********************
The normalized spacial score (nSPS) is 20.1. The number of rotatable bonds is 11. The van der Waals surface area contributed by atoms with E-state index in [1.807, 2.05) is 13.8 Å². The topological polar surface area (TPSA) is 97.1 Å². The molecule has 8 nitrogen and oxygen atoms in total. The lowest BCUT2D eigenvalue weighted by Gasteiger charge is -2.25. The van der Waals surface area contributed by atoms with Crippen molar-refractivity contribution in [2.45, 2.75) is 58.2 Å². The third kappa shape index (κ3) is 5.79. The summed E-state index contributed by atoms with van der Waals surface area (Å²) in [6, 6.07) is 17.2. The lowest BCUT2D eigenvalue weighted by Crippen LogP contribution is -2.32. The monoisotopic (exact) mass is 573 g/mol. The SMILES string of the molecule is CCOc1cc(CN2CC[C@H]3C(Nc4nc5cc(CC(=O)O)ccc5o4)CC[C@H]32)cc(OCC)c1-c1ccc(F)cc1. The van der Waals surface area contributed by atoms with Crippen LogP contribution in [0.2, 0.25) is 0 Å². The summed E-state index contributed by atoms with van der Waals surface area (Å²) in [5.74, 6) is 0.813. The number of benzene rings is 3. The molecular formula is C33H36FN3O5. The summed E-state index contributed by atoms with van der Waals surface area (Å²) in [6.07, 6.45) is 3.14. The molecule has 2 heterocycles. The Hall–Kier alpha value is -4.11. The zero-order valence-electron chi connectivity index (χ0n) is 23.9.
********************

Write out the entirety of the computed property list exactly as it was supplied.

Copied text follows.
The normalized spacial score (nSPS) is 20.1. The number of rotatable bonds is 11. The van der Waals surface area contributed by atoms with E-state index in [1.807, 2.05) is 13.8 Å². The topological polar surface area (TPSA) is 97.1 Å². The molecule has 8 nitrogen and oxygen atoms in total. The lowest BCUT2D eigenvalue weighted by Gasteiger charge is -2.25. The van der Waals surface area contributed by atoms with Crippen molar-refractivity contribution in [2.45, 2.75) is 58.2 Å². The third kappa shape index (κ3) is 5.79. The summed E-state index contributed by atoms with van der Waals surface area (Å²) in [6, 6.07) is 17.2. The lowest BCUT2D eigenvalue weighted by Crippen LogP contribution is -2.32. The monoisotopic (exact) mass is 573 g/mol. The SMILES string of the molecule is CCOc1cc(CN2CC[C@H]3C(Nc4nc5cc(CC(=O)O)ccc5o4)CC[C@H]32)cc(OCC)c1-c1ccc(F)cc1. The van der Waals surface area contributed by atoms with Crippen LogP contribution in [0.2, 0.25) is 0 Å². The summed E-state index contributed by atoms with van der Waals surface area (Å²) in [5.74, 6) is 0.813. The number of benzene rings is 3. The molecular formula is C33H36FN3O5. The summed E-state index contributed by atoms with van der Waals surface area (Å²) in [6.07, 6.45) is 3.14. The molecule has 2 heterocycles. The Hall–Kier alpha value is -4.11. The zero-order valence-electron chi connectivity index (χ0n) is 23.9.